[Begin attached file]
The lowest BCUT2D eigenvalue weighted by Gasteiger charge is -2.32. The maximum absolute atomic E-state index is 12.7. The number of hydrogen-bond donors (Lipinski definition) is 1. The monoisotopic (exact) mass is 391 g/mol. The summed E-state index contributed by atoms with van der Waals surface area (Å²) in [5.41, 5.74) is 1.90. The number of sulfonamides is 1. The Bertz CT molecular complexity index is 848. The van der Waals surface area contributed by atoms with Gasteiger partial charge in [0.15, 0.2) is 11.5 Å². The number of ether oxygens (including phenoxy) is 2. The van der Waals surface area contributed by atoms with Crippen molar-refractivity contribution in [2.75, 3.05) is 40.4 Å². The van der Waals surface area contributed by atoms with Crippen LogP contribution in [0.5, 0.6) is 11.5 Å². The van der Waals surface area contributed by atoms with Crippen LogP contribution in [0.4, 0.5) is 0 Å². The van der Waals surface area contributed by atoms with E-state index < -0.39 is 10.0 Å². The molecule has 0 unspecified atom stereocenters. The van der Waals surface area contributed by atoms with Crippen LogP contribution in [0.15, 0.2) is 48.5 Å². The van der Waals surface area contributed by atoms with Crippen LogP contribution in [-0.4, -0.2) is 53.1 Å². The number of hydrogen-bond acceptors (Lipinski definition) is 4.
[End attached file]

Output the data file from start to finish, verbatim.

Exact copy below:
The lowest BCUT2D eigenvalue weighted by Gasteiger charge is -2.32. The maximum absolute atomic E-state index is 12.7. The number of hydrogen-bond donors (Lipinski definition) is 1. The monoisotopic (exact) mass is 391 g/mol. The summed E-state index contributed by atoms with van der Waals surface area (Å²) in [5.41, 5.74) is 1.90. The number of sulfonamides is 1. The Bertz CT molecular complexity index is 848. The van der Waals surface area contributed by atoms with Gasteiger partial charge in [0.15, 0.2) is 11.5 Å². The number of ether oxygens (including phenoxy) is 2. The van der Waals surface area contributed by atoms with Crippen molar-refractivity contribution in [2.75, 3.05) is 40.4 Å². The van der Waals surface area contributed by atoms with Crippen LogP contribution in [0.5, 0.6) is 11.5 Å². The van der Waals surface area contributed by atoms with Crippen LogP contribution in [0.4, 0.5) is 0 Å². The van der Waals surface area contributed by atoms with E-state index < -0.39 is 10.0 Å². The molecule has 0 unspecified atom stereocenters. The van der Waals surface area contributed by atoms with Crippen LogP contribution in [0.15, 0.2) is 48.5 Å². The van der Waals surface area contributed by atoms with Crippen LogP contribution in [-0.4, -0.2) is 53.1 Å². The number of hydrogen-bond acceptors (Lipinski definition) is 4.